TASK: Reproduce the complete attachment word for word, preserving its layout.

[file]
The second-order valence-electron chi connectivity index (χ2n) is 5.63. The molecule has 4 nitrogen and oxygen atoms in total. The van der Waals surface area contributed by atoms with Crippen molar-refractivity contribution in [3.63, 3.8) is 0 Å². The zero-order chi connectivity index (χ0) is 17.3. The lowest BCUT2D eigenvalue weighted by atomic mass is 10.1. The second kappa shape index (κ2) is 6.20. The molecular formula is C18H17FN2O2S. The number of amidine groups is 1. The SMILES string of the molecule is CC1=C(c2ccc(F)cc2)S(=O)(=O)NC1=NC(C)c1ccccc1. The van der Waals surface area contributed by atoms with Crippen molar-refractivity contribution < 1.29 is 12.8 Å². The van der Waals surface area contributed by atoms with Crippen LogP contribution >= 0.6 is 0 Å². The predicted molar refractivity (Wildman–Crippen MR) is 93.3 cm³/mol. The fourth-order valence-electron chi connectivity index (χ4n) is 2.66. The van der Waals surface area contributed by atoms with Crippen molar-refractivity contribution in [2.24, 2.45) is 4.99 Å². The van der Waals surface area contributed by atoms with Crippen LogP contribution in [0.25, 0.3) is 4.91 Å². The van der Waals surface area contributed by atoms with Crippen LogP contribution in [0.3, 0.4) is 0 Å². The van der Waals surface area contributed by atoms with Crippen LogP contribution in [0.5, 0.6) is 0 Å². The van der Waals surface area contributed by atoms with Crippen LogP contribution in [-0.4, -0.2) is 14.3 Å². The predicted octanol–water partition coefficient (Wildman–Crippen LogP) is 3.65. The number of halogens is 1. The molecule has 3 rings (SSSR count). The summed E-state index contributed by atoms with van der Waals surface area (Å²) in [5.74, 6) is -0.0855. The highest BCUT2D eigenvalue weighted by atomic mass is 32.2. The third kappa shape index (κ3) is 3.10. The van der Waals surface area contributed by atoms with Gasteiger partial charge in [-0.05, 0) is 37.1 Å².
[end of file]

The second-order valence-electron chi connectivity index (χ2n) is 5.63. The molecule has 4 nitrogen and oxygen atoms in total. The van der Waals surface area contributed by atoms with Crippen molar-refractivity contribution in [3.63, 3.8) is 0 Å². The zero-order chi connectivity index (χ0) is 17.3. The lowest BCUT2D eigenvalue weighted by atomic mass is 10.1. The second kappa shape index (κ2) is 6.20. The molecular formula is C18H17FN2O2S. The number of amidine groups is 1. The SMILES string of the molecule is CC1=C(c2ccc(F)cc2)S(=O)(=O)NC1=NC(C)c1ccccc1. The van der Waals surface area contributed by atoms with Crippen molar-refractivity contribution < 1.29 is 12.8 Å². The van der Waals surface area contributed by atoms with Crippen LogP contribution >= 0.6 is 0 Å². The predicted molar refractivity (Wildman–Crippen MR) is 93.3 cm³/mol. The fourth-order valence-electron chi connectivity index (χ4n) is 2.66. The van der Waals surface area contributed by atoms with Crippen molar-refractivity contribution in [2.24, 2.45) is 4.99 Å². The van der Waals surface area contributed by atoms with Crippen LogP contribution in [0.25, 0.3) is 4.91 Å². The van der Waals surface area contributed by atoms with Crippen LogP contribution in [0.3, 0.4) is 0 Å². The van der Waals surface area contributed by atoms with Crippen LogP contribution in [0.5, 0.6) is 0 Å². The van der Waals surface area contributed by atoms with Crippen LogP contribution in [-0.4, -0.2) is 14.3 Å². The predicted octanol–water partition coefficient (Wildman–Crippen LogP) is 3.65. The number of halogens is 1. The molecule has 3 rings (SSSR count). The summed E-state index contributed by atoms with van der Waals surface area (Å²) in [5.74, 6) is -0.0855. The highest BCUT2D eigenvalue weighted by atomic mass is 32.2. The third kappa shape index (κ3) is 3.10. The van der Waals surface area contributed by atoms with Gasteiger partial charge in [-0.05, 0) is 37.1 Å².